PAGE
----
A state legislative bill that would give landowners a process for overwriting water use regulations tied to instream flow levels passed its first committee in the state Senate on Thursday. The bill, which passed the Senate Agriculture, Water and Rural Economic Development Committee, still needs to go through the Senate Rules Committee before it could see a floor vote, according to a news release from the office of Sen. Kirk Pearson, R-Monroe. Senate Bill 6584, sponsored by Pearson, would task the state Department of Ecology with devising a method of determining if a landowner’s water supply affects instream flow levels of a river, which the bill calls “proof of water reliance.” The bill is of importance to landowners in the Skagit River basin. A 2013 state Supreme Court ruling effectively revoked water rights from well users in the basin when the river is below a certain level. Brandon Stone reports. (Skagit Valley Herald)

What Is Methanol And What Hazards Does It Pose?
On Wednesday, Tacoma residents will get another chance to weigh in on a plan for what could become the world’s biggest methanol plant. A lot of people have raised concerns about potential safety hazards posed by methanol itself and the process of refining it from natural gas. Methanol is a type of alcohol used in plenty of products, from windshield wiper fluid to plastics to fuel additives for cars. It even occurs naturally in certain things we consume. Ashley Gross reports. (KPLU)

Washington puts a price on closing oldest Colstrip units
Shutting down and cleaning up the two oldest units at the Colstrip power plant in southeast Montana would cost $130 million to $200 million, according to the Washington utility that owns most of the plant. Puget Sound Energy, which owns half of Colstrip Units 1 and 2, says the two coal-fired power plants can be shuttered and dismantled for $49.7 million. Cleaning up the contaminated water and coal waste at the site will take another $85 to $142.7 million. The Billings Gazette reports that this is the first time since the debate about shuttering Colstrip began that real numbers have been put to paper. However, the cost to electricity customers to complete the proposed shutdown has not yet been determined. (Associated Press)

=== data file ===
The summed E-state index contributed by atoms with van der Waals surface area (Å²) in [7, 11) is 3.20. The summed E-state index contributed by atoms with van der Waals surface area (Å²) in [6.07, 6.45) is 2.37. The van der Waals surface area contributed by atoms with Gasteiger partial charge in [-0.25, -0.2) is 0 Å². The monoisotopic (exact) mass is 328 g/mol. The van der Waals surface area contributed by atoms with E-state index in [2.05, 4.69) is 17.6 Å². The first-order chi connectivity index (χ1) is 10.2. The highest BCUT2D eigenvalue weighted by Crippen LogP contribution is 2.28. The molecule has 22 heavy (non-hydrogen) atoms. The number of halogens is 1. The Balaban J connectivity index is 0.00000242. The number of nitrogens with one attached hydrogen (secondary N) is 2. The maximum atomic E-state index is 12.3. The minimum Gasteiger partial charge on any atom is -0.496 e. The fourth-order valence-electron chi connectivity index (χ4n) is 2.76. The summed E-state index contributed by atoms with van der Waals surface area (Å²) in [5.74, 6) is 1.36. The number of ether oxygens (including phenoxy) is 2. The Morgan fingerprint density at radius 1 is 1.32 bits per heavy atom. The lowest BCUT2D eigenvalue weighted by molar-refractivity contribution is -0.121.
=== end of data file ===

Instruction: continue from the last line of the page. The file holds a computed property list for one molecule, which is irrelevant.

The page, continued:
Northwest Volunteers Want To Help Restore Malheur Refuge
Oregon conservation groups say volunteers are lining up to help reverse damage done to the Malheur National Wildlife Refuge during the ongoing occupation.  At the end of January, the Oregon Natural Desert Association put out a call for volunteers interested in doing environmental restoration at the refuge after the occupation is over. In just a week, more than 600 people from all over the Northwest have signed up. Jes Burns reports. (EarthFix)

Now, your tug weather--
WEST ENTRANCE U.S. WATERS STRAIT OF JUAN DE FUCA-  440 AM PST MON FEB 8 2016  

SMALL CRAFT ADVISORY IN EFFECT UNTIL 10 AM PST THIS MORNING
 

TODAY
 E WIND 15 TO 25 KT...SUBSIDING TO 10 TO 20 KT IN THE  AFTERNOON. WIND WAVES 2 TO 4 FT...SUBSIDING TO 1 TO 3 FT IN THE  AFTERNOON. W SWELL 8 FT AT 18 SECONDS...BUILDING TO 9 FT AT 16  SECONDS IN THE AFTERNOON.

TONIGHT
 E WIND 5 TO 15 KT...BECOMING 10 TO 20 KT AFTER MIDNIGHT.  WIND WAVES 2 FT OR LESS...BUILDING TO 1 TO 3 FT AFTER MIDNIGHT. W  SWELL 9 FT AT 14 SECONDS.

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"Salish Sea News & Weather" is compiled as a community service by Mike Sato. To subscribe, send your name and email to msato@salishseacom.com. Your email information is never shared and you can unsubscribe at any time.